Erin

Erin Richwine, an Abilene High School graduate, was seriously injured in a motorcycle accident and his currently at a rehabilitation center in Nebraska.

You’ve heard it before, but Samantha Sholtz is begging you again: If you ride a motorcycle, wear a helmet.

Sholtz doesn’t know if a helmet would have saved her sister, Erin Richwine, from some of her life-threatening injuries, but maybe …

“Now I think about that all the time,” said Sholtz, of Abilene.

Erin and her husband, Casey Richwine, of Clearwater, went for a motorcycle ride Aug. 13 on 55 mph rural roads, Sholtz said. A deer ran out in front of them and Casey braked hard. The bike skidded and they essentially laid the bike down, Sholtz said. Neither was wearing a helmet.

Casey had minor injuries and returned to work as an officer with the Wichita Police Department this week.

He said he had to be there for their sons, ages 12 and 7, so he might as well go back to work. He’s also trying to save as much of his family medical leave time as he can for when Erin comes home.

Erin, 35, who grew up in Abilene, had critical head injuries. After about a month in the ICU in a Wichita hospital and a battle with the insurance company, she was transferred to Madonna Rehabilitation Hospitals-Lincoln Campus in Lincoln, Nebraska, last week.

“We fought very hard to get her in there,” Sholtz said.

Erin is covered by Aetna, her husband’s health insurance policy through the Wichita Police Department. Aetna at first denied their request, Sholtz said. The company wanted to keep Erin in a nursing home, which would have been cheaper.

“I wasn’t going to take that as an answer,” Casey said, about Aetna’s “no.”

He put in the “extra work” to get the company’s attention, he said. One night about 4 in the morning, he wasn’t sleeping anyway, so he decided to use his time to advantage.

Casey said he “inundated” the company’s Facebook page with messages. He tagged hundreds of people in the messages. He contacted state and federal politicians.

It worked, eventually, but people “shouldn’t have to fight to get their loved ones where they need to go,” Casey said.

Erin’s case will be re-evaluated every seven days at Madonna by the insurance company, Sholtz said.

“We’re a little on edge about that,” she said.

“Hopefully, we continue down this path,” based on Madonna’s recommendations, Casey said.

Just in case, though, he has lawyers on stand-by.

For every five minutes of therapy, Erin rests 10 minutes, he said.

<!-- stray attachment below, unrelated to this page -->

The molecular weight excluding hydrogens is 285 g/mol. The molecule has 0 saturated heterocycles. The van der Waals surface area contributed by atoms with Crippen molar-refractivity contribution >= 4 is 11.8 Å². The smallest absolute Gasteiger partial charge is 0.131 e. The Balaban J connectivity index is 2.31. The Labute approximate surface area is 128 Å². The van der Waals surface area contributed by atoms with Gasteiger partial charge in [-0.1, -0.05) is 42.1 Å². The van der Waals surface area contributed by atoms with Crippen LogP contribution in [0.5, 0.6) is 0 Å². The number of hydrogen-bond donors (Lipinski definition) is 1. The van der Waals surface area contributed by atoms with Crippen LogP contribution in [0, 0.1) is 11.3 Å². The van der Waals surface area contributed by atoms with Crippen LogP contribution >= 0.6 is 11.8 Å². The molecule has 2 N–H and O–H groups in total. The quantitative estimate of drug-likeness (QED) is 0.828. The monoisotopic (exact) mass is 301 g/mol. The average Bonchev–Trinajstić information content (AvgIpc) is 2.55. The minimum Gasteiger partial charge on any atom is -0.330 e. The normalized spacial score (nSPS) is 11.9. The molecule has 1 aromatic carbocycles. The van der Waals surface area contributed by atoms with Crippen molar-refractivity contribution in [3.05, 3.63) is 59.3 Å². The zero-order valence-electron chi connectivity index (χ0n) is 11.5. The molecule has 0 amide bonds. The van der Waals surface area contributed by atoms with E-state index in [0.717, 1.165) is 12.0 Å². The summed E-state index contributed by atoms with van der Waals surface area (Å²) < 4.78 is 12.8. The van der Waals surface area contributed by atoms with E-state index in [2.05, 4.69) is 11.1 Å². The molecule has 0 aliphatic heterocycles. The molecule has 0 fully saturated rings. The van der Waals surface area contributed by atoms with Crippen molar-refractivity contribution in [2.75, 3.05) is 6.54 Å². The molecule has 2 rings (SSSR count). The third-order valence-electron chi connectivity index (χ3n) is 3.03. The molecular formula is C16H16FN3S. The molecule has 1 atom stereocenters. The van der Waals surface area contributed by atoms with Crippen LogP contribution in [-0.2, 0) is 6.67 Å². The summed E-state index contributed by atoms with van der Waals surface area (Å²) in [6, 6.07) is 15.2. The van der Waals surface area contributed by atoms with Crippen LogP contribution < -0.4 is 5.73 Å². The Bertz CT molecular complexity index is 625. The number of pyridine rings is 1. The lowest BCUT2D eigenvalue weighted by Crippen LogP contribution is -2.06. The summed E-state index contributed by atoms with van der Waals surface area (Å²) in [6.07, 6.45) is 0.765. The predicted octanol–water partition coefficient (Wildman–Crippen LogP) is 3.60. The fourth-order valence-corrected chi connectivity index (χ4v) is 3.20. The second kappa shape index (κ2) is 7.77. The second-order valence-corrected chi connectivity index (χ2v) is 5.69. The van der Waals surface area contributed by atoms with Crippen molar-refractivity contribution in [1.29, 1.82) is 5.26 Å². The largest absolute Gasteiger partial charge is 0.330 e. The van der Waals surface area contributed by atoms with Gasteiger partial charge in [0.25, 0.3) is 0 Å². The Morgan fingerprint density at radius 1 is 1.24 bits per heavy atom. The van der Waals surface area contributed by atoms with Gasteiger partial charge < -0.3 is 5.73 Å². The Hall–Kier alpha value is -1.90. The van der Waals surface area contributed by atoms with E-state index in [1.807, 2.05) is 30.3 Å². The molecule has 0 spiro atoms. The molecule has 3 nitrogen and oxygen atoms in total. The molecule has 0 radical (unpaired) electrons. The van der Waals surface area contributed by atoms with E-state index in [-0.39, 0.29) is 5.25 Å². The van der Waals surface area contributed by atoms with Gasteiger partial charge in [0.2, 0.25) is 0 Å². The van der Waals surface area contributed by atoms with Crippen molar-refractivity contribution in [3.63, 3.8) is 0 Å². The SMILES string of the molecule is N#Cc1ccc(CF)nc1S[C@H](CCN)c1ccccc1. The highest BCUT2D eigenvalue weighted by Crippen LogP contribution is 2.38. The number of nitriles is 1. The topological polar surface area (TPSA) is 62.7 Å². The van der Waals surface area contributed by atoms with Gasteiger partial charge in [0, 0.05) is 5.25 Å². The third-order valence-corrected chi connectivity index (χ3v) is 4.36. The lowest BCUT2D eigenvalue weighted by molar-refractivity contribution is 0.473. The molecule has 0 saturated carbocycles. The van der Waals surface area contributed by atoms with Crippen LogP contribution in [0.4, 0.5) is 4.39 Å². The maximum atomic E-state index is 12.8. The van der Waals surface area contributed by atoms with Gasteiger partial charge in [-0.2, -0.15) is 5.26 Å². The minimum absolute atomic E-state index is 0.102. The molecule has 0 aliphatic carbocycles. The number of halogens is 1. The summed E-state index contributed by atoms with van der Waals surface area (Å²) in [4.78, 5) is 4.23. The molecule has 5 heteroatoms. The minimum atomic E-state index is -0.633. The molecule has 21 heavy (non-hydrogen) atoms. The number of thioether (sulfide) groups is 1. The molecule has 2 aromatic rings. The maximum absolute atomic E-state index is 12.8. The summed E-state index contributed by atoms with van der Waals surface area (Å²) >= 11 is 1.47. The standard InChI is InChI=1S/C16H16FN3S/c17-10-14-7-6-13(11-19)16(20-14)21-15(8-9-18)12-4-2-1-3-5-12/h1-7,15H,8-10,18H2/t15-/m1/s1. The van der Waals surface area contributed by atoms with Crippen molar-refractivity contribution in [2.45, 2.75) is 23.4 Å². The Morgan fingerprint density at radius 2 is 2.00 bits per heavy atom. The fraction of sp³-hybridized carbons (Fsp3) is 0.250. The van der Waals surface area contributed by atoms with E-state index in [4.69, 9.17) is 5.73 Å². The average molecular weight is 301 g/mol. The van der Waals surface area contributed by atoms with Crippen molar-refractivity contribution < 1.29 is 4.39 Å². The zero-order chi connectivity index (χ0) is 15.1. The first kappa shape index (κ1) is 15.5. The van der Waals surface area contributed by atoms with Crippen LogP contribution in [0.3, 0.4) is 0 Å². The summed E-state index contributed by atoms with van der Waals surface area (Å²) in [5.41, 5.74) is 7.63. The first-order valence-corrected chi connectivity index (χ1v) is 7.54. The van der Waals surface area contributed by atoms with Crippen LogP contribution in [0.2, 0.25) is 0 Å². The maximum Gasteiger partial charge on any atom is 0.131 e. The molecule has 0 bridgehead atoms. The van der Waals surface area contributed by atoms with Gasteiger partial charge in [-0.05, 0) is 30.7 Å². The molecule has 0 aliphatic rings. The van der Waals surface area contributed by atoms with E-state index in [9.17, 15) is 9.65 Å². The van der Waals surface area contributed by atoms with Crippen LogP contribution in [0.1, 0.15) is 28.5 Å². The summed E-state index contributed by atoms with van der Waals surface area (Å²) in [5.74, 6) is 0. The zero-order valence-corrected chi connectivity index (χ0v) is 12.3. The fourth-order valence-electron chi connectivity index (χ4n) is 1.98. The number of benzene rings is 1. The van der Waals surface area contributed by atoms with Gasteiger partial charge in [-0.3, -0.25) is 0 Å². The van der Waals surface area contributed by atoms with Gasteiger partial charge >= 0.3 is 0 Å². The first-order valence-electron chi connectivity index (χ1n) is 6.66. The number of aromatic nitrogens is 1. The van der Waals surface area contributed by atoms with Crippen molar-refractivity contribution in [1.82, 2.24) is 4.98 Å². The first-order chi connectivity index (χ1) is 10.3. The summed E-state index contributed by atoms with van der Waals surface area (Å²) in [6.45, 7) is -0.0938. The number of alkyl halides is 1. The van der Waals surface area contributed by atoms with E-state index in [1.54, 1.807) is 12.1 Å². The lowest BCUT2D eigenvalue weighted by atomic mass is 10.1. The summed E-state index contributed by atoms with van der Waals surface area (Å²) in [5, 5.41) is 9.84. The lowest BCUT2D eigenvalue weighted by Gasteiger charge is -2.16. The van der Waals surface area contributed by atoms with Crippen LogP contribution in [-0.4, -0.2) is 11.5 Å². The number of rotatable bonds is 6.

The staff at Madonna takes things slow with this type of brain injury.

At this point, Casey said, Erin is still somewhat comatose and has minimal movement.

According to Casey’s post on their GoFundMe account, www.gofundme.com/f/casey-amp-erin-richwine, Erin’s tracheotomy tube was removed last week and she is breathing on her own again. She started evaluation and therapy, but it’s going to be slow work.

Casey said he expects his wife to be in the medical program for 3-4 weeks while her brain and body heal before she is transferred to an acute therapy program.

“She has a really long road ahead of her,” Sholtz said.

Casey said Madonna has been terrific about keeping him informed of Erin’s treatment and he goes there on the weekends.

Erin’s father, Bradley Sholtz, stays with her in Lincoln. He has barely left her side since the accident, Samantha Sholtz said.

It’s been a sorrowful year for the Abilene man and the family. In February, his wife Paula died from breast cancer then Erin’s crash happened six months later.

No surprise

Harold Courtois, chief executive officer at Memorial Hospital in Abilene, and Paula Pedersen, director of patient financial services, said they weren’t surprised the transfer was denied at first.

Memorial Hospital is not involved in Erin’s care, but Courtois and Peterson spoke about working with insurance companies.

“Aetna, for the most part has not been bad to work with,” Courtois said, particularly the commercial division which is what covers Erin.

For a lot of the big insurance companies, “their first response is ‘no, no, no,’ ” Peterson said, and you have to appeal.

Peterson and Courtois said patients usually have the best luck asking the medical provider to submit the appeal for them, which most are willing to do.

“If she needs rehabilitation, that’s where she belongs,” Courtois said of Madonna. “It’s unfortunate that you have to fight to get something done correctly.”

Another of Aetna’s divisions, Aetna Better Health, has had negative publicity lately. This is the first year of its contract with Kansas as one of three private companies to provide services for KanCare, the state’s privatized Medicaid service. Aetna Better Health has been accused of not paying claims on time and other problems. The company has apologized and replaced some of its top management people in the state.

Contact Jean Bowers at reporter2@abilene-rc.com.

Contact Tim Horan at editor@abilene-rc.com.

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